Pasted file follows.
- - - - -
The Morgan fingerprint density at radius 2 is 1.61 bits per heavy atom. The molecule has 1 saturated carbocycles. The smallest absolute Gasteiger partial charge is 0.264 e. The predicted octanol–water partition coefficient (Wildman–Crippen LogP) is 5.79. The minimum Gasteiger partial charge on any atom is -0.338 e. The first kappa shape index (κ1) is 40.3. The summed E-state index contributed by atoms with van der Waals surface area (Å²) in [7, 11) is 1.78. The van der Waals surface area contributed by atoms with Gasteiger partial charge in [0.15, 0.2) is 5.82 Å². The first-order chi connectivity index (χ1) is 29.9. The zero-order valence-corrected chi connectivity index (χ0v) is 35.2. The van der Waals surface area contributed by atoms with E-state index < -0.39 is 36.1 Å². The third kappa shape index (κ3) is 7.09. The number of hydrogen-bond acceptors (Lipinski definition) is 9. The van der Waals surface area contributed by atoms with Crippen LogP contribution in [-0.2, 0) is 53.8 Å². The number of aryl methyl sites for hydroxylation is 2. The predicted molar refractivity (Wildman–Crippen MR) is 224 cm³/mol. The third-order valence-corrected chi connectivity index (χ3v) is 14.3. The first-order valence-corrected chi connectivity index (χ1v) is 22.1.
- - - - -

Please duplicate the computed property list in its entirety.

The Morgan fingerprint density at radius 2 is 1.61 bits per heavy atom. The molecule has 1 saturated carbocycles. The smallest absolute Gasteiger partial charge is 0.264 e. The predicted octanol–water partition coefficient (Wildman–Crippen LogP) is 5.79. The minimum Gasteiger partial charge on any atom is -0.338 e. The first kappa shape index (κ1) is 40.3. The summed E-state index contributed by atoms with van der Waals surface area (Å²) in [7, 11) is 1.78. The van der Waals surface area contributed by atoms with Gasteiger partial charge in [0.15, 0.2) is 5.82 Å². The first-order chi connectivity index (χ1) is 29.9. The zero-order valence-corrected chi connectivity index (χ0v) is 35.2. The van der Waals surface area contributed by atoms with E-state index < -0.39 is 36.1 Å². The third kappa shape index (κ3) is 7.09. The number of hydrogen-bond acceptors (Lipinski definition) is 9. The van der Waals surface area contributed by atoms with Crippen LogP contribution in [-0.2, 0) is 53.8 Å². The number of aryl methyl sites for hydroxylation is 2. The predicted molar refractivity (Wildman–Crippen MR) is 224 cm³/mol. The third-order valence-corrected chi connectivity index (χ3v) is 14.3. The first-order valence-corrected chi connectivity index (χ1v) is 22.1.